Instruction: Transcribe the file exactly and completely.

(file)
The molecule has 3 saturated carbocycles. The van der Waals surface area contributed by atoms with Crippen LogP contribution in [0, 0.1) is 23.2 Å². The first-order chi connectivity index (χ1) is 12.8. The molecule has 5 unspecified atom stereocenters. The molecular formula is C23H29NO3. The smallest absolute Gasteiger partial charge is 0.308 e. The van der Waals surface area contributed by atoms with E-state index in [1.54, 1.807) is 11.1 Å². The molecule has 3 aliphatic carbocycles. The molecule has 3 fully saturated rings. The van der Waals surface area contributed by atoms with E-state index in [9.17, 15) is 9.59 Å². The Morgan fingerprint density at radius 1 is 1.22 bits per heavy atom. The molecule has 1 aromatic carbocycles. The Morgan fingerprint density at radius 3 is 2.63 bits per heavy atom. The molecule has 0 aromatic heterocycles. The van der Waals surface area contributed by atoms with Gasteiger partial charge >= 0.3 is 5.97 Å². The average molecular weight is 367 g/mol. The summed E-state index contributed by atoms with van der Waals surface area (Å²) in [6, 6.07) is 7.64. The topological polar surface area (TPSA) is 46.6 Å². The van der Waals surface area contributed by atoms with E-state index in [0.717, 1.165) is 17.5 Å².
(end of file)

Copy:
The molecule has 3 saturated carbocycles. The van der Waals surface area contributed by atoms with Crippen LogP contribution in [0, 0.1) is 23.2 Å². The first-order chi connectivity index (χ1) is 12.8. The molecule has 5 unspecified atom stereocenters. The molecular formula is C23H29NO3. The smallest absolute Gasteiger partial charge is 0.308 e. The van der Waals surface area contributed by atoms with E-state index in [1.54, 1.807) is 11.1 Å². The molecule has 3 aliphatic carbocycles. The molecule has 3 fully saturated rings. The van der Waals surface area contributed by atoms with E-state index in [9.17, 15) is 9.59 Å². The Morgan fingerprint density at radius 1 is 1.22 bits per heavy atom. The molecule has 1 aromatic carbocycles. The Morgan fingerprint density at radius 3 is 2.63 bits per heavy atom. The molecule has 0 aromatic heterocycles. The van der Waals surface area contributed by atoms with Gasteiger partial charge >= 0.3 is 5.97 Å². The average molecular weight is 367 g/mol. The summed E-state index contributed by atoms with van der Waals surface area (Å²) in [6, 6.07) is 7.64. The topological polar surface area (TPSA) is 46.6 Å². The van der Waals surface area contributed by atoms with E-state index in [0.717, 1.165) is 17.5 Å².